You have all joined us on our journey from blocked car park to luscious lawn, so we thought it only fair to share some important autumn tips with you.
I have said it before and I’ll say it again, one of the hardest plants to grow and maintain in our garden, believe it or not, is grass. Well, not in all those places you don’t want it to; like between the paving slabs, in the flower beds and rockery, even in the greenhouse, but trying to get that beautiful, flat, green lawn is a heck of a load of work and I suspect it’s one of the reasons people give in with gardening early on because they didn’t realise just how much work a lawn is.
Way back when we first bought the house, there wasn’t a lawn. The previous owners had been elderly and found it was too much for them, so they had replaced it with a paved area which more suited their lifestyle. Kate, however, had two images in her head of what it meant to be a proper house owner and paving slabs weren’t on that list (house owner not flat or apartment owner).
- shovelling snow from your driveway
- mowing your front lawn.
So as you can imagine, quite early on we decided to lift the paving and lay a lawn. There is now quite a library of blog posts for your perusal all about our lawn adventures. Everything from laying the lawn to accidentally killing it and then having to re-seed it.
So over the last few years, we have learned about grass and lawns and how to look after them and we now have our yearly routine.
It all starts in the Autumn
or September to be precise.
After the summer, the lawn has been growing rapidly and using up nutrients in the soil, so it needs a really good feed. Not just a feed though, it needs feed with Autumn lawn food, high in potash and phosphates which will protect the grass from frost and ice. The high nitrogen spring/summer feeds encourage lots of leafy, top growth, which is soft and easily damaged by frosts, so you don’t want to use these for autumn and winter.
However, before we feed the lawn, we need to give it a good scarify to take out any moss, dead grass, dead leaves etc that are clogging up the soil and potentially taking nutrients away from our lawn. This is called thatch. This is also a good time to go around with a garden fork and put lots of holes into the lawn to release some of the pressure from the compacted earth and to allow air, water and nutrients down to the roots.
Unfortunately scarifying is as much work as digging, so prepare to be knackered, blistered and in pain, but we have found that gin and tonic that evening at least helps with the pain.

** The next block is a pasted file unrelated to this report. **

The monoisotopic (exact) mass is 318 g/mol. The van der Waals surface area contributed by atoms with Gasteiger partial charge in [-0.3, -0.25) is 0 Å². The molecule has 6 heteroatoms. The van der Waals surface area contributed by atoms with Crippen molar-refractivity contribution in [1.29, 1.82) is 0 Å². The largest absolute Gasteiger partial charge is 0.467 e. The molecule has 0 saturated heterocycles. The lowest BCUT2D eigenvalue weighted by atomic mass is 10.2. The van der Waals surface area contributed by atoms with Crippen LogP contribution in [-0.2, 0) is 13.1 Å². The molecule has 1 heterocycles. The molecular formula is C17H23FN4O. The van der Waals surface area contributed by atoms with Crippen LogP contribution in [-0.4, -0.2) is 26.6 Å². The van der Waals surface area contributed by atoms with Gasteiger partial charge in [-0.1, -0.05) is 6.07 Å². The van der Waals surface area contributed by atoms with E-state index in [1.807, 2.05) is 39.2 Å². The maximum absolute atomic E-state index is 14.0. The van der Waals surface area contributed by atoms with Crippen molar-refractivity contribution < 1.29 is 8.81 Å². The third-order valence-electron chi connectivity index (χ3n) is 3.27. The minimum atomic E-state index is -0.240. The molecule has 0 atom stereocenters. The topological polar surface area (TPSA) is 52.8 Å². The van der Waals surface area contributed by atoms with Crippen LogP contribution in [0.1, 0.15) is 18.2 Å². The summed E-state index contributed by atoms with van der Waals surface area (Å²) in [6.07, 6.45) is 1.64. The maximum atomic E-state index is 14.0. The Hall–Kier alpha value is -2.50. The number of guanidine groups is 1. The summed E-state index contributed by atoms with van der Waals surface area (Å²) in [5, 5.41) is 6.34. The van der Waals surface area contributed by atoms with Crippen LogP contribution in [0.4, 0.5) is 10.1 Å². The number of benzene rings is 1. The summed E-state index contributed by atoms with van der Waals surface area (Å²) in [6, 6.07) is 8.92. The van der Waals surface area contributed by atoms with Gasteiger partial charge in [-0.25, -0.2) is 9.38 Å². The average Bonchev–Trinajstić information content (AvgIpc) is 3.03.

So how do I scarify the lawn?
We have found that the best way to do this is to rake the entire lawn in one direction and then go back and repeat this in the opposite direction, kind of like crisscrossing (or kriss krossing if you are a child of the nineties).
Now you can think about feeding. You can use dried food (which is most common) but be careful, we have a fine type of ornamental grass in our front lawn and it burns so, so, so easily. As you all know, so be careful. You won’t have to feed the grass as often during the colder months at all, maybe once in autumn once in winter (at most).
It starts again in spring…
So there you go, Autumn chores are done, but I did say we had a yearly routine….
Yep, you have to do all this again in the spring, just in time for the new shoots to pop up and say hello. However, the feed you use for spring and summer is different, you want high nitrogen feeds for this time of year. You want that green, soft growth I mentioned earlier.
Mowing really takes it out of the grass and so you need to feed it regularly throughout summer and spring. Our efforts over the last couple of years have shown us that feeding fortnightly with a high nitrogen feed works wonders and just for a bit of a giggle and to show how wonderful it is, here is a photo of the lawn when Kate hadn’t been paying attention when feeding. Make sure you use good straight and overlapping lines when you feed folks. Or this could happen.
Can you see the parts which didn’t get the feed? I still chuckle when I see this.
Of course, you are actually wanting to see this… nice and even.
Lastly a bit of a tip for dealing with moss. If you’ve ever had a mossy lawn and applied the various moss killing treatments, you may very well have had the heart-stopping moment where your lawn suddenly develops huge black patches where the lawn once was. This is horrible, you put all that work in and it looks worse than when you started.
Luckily, thanks to Beechgrove garden, Kate has a solution to this, she uses a product called Mobacter. It works a little differently, it does kill the moss, yes, but you don’t get the huge black or bald spots because what it does is break the moss down and turn it into food for the grass so it actually feeds the grass at the same time as killing the moss. A word of warning though, it has the weirdest smell, be warned, it’s like a mixture of chocolate and chicken poo…. very weird and not very pleasant for a couple of days.
But worth it!
Just for you… here is our explanation of scarifying your lawn – our pain and blisters included free of charge.